I can sympathize with Mr. Beckett here. Since I write novellas exclusively, I don't generally overindulge and find the editing process much easier in some respects than do authors who work exclusively with novel length pieces. Maybe that's because I write spare from the start, and so I find it easier to cut later. I like to leave as much subliminal as I can.

Everyone has their own unique creative process: some writers can sit down and crank out pages in a stream of conscious fashion, and some writers, like me, take a more methodical approach.

When I get the "idea" it usually comes along with a main character and some sort sort of philosophical/existential conundrum -- that being the conflict. I always know from the very beginning what the story "means." After that it's a matter of making the story say what it means so that it resonates with the reader on some deep emotional level. How successful I am with that is determined by my ideal reader. We all have one, and we should know what they want and need.

My process starts with the idea, and then the idea transforms itself into a disordered mess of notes, which eventually becomes an outline of sorts. I generally know the beginning and the end of the story, and I tend to have a pretty good sketch in my head of all the various players. I make a lot of character notes with regard to not so much their physical attributes but their attitude and the way they project themselves internally and externally. I don't delve too much into physicalities, just as I don't delve too much into objective scenery. I am more driven towards descriptive content that projects mood and state of mind than geography. After that the major scenes for the story come to me, or rather, the minor conflicts within those scenes come to me, the ones that move the story forward to its greater purpose. Those scenes will eventually become the chapters, and I will rearrange the order as necessary to achieve the proper flow for the story and character arcs. Then I write the scenes out with all the action and dialogue. After the scenes are all written to a greater extent, I go back and start filling the story out. I incorporate the back stories so the character motivations become clear. I adjust the mood lighting, as in the weather, the furniture, and the street signs making sure that nothing is thrown in for the random sake of description, and then I add the segues from one scene to the next, making sure the transitions are logical and forward moving. If I can't get the segues right, then I go back and look at the order of the scenes again.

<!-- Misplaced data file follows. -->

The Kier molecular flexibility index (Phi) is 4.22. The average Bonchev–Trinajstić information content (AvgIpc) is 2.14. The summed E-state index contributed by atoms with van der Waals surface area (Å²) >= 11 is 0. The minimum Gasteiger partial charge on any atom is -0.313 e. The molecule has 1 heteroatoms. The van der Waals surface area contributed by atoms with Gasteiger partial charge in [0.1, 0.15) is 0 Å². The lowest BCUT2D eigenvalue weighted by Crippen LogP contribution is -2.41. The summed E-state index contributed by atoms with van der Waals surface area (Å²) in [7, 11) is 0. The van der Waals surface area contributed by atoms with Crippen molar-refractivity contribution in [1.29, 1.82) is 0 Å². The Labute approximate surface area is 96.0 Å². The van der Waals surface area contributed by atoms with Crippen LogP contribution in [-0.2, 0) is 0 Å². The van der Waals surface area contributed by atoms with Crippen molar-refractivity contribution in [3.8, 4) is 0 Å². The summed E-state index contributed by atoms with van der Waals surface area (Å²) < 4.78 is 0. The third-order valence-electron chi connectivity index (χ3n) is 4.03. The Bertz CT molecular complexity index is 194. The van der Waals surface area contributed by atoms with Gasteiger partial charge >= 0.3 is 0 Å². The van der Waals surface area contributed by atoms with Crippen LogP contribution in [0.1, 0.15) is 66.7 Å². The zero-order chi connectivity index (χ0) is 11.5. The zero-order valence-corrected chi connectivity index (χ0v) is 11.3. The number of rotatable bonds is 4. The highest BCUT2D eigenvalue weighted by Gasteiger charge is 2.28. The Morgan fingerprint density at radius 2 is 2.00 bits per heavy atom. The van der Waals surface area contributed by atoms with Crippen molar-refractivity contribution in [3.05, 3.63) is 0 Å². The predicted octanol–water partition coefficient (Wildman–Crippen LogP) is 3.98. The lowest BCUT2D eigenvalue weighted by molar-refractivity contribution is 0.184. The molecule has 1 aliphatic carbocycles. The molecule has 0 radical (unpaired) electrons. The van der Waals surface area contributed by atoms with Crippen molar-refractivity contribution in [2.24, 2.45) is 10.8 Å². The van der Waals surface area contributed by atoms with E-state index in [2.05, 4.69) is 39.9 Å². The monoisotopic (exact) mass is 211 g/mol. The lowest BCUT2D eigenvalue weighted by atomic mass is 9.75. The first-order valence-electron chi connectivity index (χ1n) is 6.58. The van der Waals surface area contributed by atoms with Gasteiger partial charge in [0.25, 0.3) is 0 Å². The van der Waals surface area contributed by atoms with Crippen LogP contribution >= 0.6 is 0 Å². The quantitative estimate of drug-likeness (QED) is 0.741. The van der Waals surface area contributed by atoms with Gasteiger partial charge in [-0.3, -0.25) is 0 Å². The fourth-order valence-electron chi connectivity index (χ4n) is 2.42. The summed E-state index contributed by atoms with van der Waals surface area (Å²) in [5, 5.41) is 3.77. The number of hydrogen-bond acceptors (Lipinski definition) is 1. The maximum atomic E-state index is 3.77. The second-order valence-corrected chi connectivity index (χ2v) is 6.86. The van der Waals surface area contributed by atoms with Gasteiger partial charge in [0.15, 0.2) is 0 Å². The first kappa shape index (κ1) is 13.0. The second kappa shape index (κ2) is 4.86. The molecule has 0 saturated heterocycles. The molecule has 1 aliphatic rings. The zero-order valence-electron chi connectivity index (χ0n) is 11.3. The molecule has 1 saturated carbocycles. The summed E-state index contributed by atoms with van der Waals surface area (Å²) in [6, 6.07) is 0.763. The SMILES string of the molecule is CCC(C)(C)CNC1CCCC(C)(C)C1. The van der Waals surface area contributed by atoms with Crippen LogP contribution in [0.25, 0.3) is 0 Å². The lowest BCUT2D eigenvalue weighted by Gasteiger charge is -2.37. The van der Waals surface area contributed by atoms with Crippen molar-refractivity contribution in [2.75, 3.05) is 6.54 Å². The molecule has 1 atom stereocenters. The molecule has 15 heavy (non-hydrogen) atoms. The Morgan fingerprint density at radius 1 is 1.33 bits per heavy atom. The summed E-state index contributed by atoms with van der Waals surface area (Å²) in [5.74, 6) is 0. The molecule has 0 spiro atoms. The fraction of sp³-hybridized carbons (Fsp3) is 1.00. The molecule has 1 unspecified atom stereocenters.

Once all that's done, which is in general terms: my rough draft, I let it sit for a bit, and then I have some critique partners look at it and give me feedback. After that, I go into full blown editorial mode. This is where I will add, cut, rework the words, and add the poetry if needed. In this stage I am concentrating on whether or not the story is coherent and does everything mirror the original theme directly or indirectly. This is where I find myself adding clarifying phrases if need be, knocking out any rambling descriptive content that isn't important, making sure my characters are three dimensional moving, speaking, thinking emotional beings with opinions and body language and idiosyncrasies. This is where I check all my participle phrases and make sure they make sense and are in the right place at the right time. This is where I take a look at all my adverbs and see if I can replace some with physical action that would carry more impact. And this is also when I cut out all the idle mundane meandering and make sure I have the proper proportions. The balance between narrative, action, dialogue, and description. If it isn't important to the story or it doesn't add tone and texture -- atmosphere appropriate to the theme -- then I cut it. Since I write spare to begin with, cutting isn't such a drastic ordeal for me.

A lot of times, my initial draft will be written in First Person from the main character's POV. In the third major edit, I take a long hard look at my POV character and determine if the distance is appropriate or not. In many cases, I will keep the POV character the same; I might just change the method to a close third instead of an overly intimate first if my character appears whiny or melodramatic. Backing off a bit often brings with it objectivity. Or maybe the story requires the melodramatic character to reinforce the overall theme and so I don't change a thing. It really depends, and I spend a good deal of time looking at perspective.

Then I'll do a couple more passes to check for timing, redundancies, and dramatic flow. I check my paragraphing and white space and add italics sparingly where necessary. After that, it goes back out to the critique partners. Eventually, I wind up with a consensus. I ask the critics what the story meant to them, and if the majority of them have the same overall understanding of the story, then I know structurally, it's finished. Time for the proofreader. Once back from the proofreader, I'll go over it again aloud to catch any areas where a reader might stumble. I might change a word or move a sentence, whatever it takes. Then I fact check one more time: slang phrases, locales, historical tidbits, landmarks, street names etc.

By this time, I have read the story over dozens and dozens of times. I can quote whole passages, and I can hear the characters' voices in my head like they were standing next to me. So now we go to print, which is when I inevitably I find a typo, angst over it till I am blue in the face, and then move on. Move on meaning: I mark the typo with a red flag to flog -- remind -- myself to be more careful even it it doesn't matter how careful I am, and then I run off to fall in love with a new set of characters.